The best technology buys are ones that pay for themselves – fast – and promise an unambiguous stream of very good future returns for both the business and the IT organization. Virtualization using thin provisioning looks like one of the best technology buys in a long time. First, simply by reclaiming dead storage, the technology should be able to rapidly improve the space productivity of disk by up to 40% without any appreciable impact on performance. Second, by virtualizing both the delivery (disk-to-controller) and service (controller-to-application) sides of storage, the technology can catalyze much more effective allocation procedures and overall working relationships within IT (infrastructure to application development) and between IT and business (applications operations to business operations). A thorough assessment of the HDS UPS V – the first comprehensive implementation of thin provisioning technology from one of storage’s "big boys" – should be on the "to-do" list of every enterprise storage group.
Action Item: Storage administrators should carefully study the applicability of the HDS USP V to their business’s storage needs and get the results in front of their CIO, who will appreciate finally having a great storage financials story to tell to CFOs while setting up overall service improvements to application owners.
Thin provisioning is one of the few storage advances where the concept and benefits can be understood by a layperson in less than a minute. However, if thin provisioning is implemented just to solve over allocation of storage, the main potential value will not be realized. Oracle has shown how the integration of its 10g database software with virtual volumes, automated placement and thin provisioning can make systems simpler to setup, grow, and monitor. Oracle uses Auto Extend and its Automatic Storage Manager to utilize the advanced functionality of a storage controller to provide storage services. This type of approach should be a model for software and internal development.
In addition, users should note that clearly some software is not well-suited to thin provisioning. Microsoft's NTFS for example prefers new, unused blocks rather than reusing released blocks unless it is formatted the appropriate way. Moreover, certain other applications will grab all storage allocated and write metadata throughout the space. If that space is not physically available, applications will crash.
There are workarounds for most of these problems in the short term that typically involve configuring an application in a way that disables certain functionality so that it won't conflict with the way thin provisioning operates. Users should obviously assess the potential tradeoffs of configuring applications in this manner against the economic benefits of thin provisioning.
Mid-to-longer-term, as thin provisioning is aggressively adopted, software vendors will embrace thin provisioning because it makes their software easier to manage and cheaper to provision. Larger customers, storage vendors in general and Hitachi in particular should work aggressively with independent software vendors (ISV's) to agree best practice communication between applications and storage in order to accelerate the adoption of thin provisioning. ISV's, storage vendors and customers win with this type of collaboration.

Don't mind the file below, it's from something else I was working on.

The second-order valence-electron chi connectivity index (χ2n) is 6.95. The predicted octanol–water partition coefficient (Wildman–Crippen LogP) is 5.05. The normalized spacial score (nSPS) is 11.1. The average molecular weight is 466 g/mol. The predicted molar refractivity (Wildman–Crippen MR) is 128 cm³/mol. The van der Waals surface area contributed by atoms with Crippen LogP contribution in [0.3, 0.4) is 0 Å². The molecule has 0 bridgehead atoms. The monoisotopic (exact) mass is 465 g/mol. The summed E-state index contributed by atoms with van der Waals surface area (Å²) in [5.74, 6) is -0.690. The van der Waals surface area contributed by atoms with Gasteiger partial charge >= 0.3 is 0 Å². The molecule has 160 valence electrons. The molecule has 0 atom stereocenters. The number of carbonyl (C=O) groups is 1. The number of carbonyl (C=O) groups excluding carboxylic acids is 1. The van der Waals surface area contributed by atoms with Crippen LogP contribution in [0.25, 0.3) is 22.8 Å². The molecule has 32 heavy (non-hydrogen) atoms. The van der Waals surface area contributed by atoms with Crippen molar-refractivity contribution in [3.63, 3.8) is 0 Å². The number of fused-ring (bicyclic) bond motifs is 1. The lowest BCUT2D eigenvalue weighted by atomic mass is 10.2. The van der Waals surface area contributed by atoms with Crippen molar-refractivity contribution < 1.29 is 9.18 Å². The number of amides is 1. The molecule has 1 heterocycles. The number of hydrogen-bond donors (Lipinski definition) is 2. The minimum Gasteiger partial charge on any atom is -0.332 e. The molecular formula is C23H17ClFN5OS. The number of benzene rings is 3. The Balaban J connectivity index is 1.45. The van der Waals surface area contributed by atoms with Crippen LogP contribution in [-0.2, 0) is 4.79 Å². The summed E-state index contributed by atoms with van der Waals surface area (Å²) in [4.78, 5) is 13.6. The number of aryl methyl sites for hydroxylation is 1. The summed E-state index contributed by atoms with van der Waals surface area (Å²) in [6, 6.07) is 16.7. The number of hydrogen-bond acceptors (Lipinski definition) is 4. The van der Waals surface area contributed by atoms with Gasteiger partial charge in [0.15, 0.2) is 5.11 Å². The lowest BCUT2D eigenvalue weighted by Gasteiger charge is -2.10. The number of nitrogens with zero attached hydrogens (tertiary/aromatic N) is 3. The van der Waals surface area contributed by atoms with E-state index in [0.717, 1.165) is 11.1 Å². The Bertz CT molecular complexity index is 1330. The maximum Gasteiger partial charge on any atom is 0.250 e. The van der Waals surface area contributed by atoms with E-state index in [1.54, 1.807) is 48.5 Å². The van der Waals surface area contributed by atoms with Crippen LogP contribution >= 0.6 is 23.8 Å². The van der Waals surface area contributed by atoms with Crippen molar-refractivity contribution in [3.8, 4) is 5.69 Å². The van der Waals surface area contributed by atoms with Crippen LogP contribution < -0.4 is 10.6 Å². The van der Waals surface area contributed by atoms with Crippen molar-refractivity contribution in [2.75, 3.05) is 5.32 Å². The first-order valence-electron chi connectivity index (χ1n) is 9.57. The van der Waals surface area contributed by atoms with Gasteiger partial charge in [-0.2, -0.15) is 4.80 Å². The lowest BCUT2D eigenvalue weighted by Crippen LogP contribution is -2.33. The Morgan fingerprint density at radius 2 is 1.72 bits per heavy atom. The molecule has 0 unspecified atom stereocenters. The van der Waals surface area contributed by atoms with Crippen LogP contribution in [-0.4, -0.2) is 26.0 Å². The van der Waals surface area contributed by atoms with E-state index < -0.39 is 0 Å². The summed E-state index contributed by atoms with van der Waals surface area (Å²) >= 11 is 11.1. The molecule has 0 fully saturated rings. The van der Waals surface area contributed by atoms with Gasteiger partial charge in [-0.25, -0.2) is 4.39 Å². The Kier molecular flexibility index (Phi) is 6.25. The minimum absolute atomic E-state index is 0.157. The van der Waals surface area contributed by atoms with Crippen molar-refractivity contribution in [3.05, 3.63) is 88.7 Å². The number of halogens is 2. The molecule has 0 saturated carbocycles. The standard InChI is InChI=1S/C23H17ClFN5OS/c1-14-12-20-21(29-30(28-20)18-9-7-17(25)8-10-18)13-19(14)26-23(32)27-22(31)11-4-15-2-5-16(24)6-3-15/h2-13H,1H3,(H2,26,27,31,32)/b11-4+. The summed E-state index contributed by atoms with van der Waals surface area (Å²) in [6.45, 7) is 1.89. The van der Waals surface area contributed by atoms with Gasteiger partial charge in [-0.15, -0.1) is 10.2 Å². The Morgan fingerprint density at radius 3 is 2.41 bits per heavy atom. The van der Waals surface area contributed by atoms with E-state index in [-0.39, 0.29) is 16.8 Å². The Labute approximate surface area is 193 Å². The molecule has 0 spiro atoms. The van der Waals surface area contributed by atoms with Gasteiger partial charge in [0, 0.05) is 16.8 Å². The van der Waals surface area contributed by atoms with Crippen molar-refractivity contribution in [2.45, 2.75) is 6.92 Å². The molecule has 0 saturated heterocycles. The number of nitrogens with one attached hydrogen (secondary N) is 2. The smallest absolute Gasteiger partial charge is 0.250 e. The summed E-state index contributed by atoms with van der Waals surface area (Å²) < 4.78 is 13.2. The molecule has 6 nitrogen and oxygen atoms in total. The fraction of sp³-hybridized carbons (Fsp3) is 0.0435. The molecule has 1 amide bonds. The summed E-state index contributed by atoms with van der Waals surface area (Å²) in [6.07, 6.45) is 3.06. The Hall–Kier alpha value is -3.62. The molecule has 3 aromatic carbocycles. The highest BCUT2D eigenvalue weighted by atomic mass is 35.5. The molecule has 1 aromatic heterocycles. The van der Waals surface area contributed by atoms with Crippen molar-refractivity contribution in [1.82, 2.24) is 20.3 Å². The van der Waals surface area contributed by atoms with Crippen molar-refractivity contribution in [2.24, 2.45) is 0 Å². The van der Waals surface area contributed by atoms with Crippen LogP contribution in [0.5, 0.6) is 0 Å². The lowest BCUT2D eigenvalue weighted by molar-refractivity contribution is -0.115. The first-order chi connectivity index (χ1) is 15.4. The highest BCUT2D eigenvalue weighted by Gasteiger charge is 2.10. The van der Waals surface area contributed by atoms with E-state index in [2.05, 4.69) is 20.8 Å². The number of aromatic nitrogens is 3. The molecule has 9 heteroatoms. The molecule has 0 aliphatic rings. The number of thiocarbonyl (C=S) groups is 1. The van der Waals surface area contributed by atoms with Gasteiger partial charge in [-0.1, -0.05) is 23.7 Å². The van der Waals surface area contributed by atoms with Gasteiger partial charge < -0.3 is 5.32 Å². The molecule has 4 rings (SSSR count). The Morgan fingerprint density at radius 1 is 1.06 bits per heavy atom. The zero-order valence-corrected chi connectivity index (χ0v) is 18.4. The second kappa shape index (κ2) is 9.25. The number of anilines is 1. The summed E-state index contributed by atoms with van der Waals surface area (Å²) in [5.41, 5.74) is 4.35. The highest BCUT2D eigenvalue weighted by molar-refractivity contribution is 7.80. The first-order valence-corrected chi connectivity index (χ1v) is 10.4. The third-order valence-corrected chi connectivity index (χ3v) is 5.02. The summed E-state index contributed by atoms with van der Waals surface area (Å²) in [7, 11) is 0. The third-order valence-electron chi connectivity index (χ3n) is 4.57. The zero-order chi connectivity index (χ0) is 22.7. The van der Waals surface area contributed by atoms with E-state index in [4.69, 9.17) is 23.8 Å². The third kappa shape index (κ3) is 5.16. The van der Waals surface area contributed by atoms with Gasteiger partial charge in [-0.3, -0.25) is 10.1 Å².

Action item: IT should work aggressively to implement a new way of connecting applications, storage and budget owners. Early adoption of thin provisioning should focus on tier two and tier three applications and on ensuring that the right reporting and business processes are in place to communicate allocated, actual and projected use of storage resources.
When 3PAR did a major raise of capital, just before 9/11/2001, it wasn't at all clear to most observers that thin provisioning had game-changing potential. Indeed, many thought prospects would dwindle along with CIO buying patterns of late 2001 through 2003. With the announcement of the Hitachi USPV, however, it is becoming more obvious that thin provisioning is here to stay.
While smaller vendors and specialized products have pioneered thin provisioning for several years now, often in file-based environments, it is clear that thin provisioning as applied to block-based storage holds great promise for users. In this regard, Hitachi Data Systems has a lead over other large enterprise storage companies that most likely ranges from 9-12 months.
Simply put, vendors must respond to this announcement or they will be left out of a major storage wave over the next 3-5 years. HDS is not sitting still as evidenced on a Wikibon.org research call where the company indicated that external thin provisioning can technically be done today on the USPV (with Universal Volume Manager) and will be generally available later in 2007. Both EMC and IBM will have to offer competitive responses in the next twelve months; other smaller less established players must be more aggressive or they'll be left behind.
Action Item: Vendors of high end storage subsystems should agressively introduce thin provisioning. HDS may in fact enhance its thin provisioning functionality (providing support for external devices) prior to EMC and IBM announcing the capabiity for block-oriented storage. Key to adoption will be ISV support of thin provisioning, an area that needs more attention by established players.
The availability of thin provisioning on just the new Hitachi USP models makes it harder to plan for thin provisioning except for larger or high growth installations. For these data centers, a new USP V controller can be introduced as part of natural growth, and thin provisioning introduced to help accelerate its adoption.
Assuming that Hitachi enables thin provisioning on external storage later in the year, new and large customers will have some exciting opportunities to reuse older arrays and/or use low cost arrays and have the new USP V provide the thin provisioning for them. Storage administrators should remember that drives follow a “U” shaped curve in terms of mean time between failure (MTBF), meaning drive problems often occur early in a lifecycle, lessen in middle year and increase again as drives age. As they age like baby boomers, administrators should configure and allocate these devices to minimize unavailability.
Smaller and low growth USP customers should pressure Hitachi to think like a software company and announce thin provisioning on current versions of the USP. Wikibon encourages the community to contribute possible migration strategies from one generation of USP to the next.
Action item: Where and if possible, plan for the aggressive use of the USP to apply thin provisioning to existing arrays as externally attached storage. The business case in most instances will be compelling.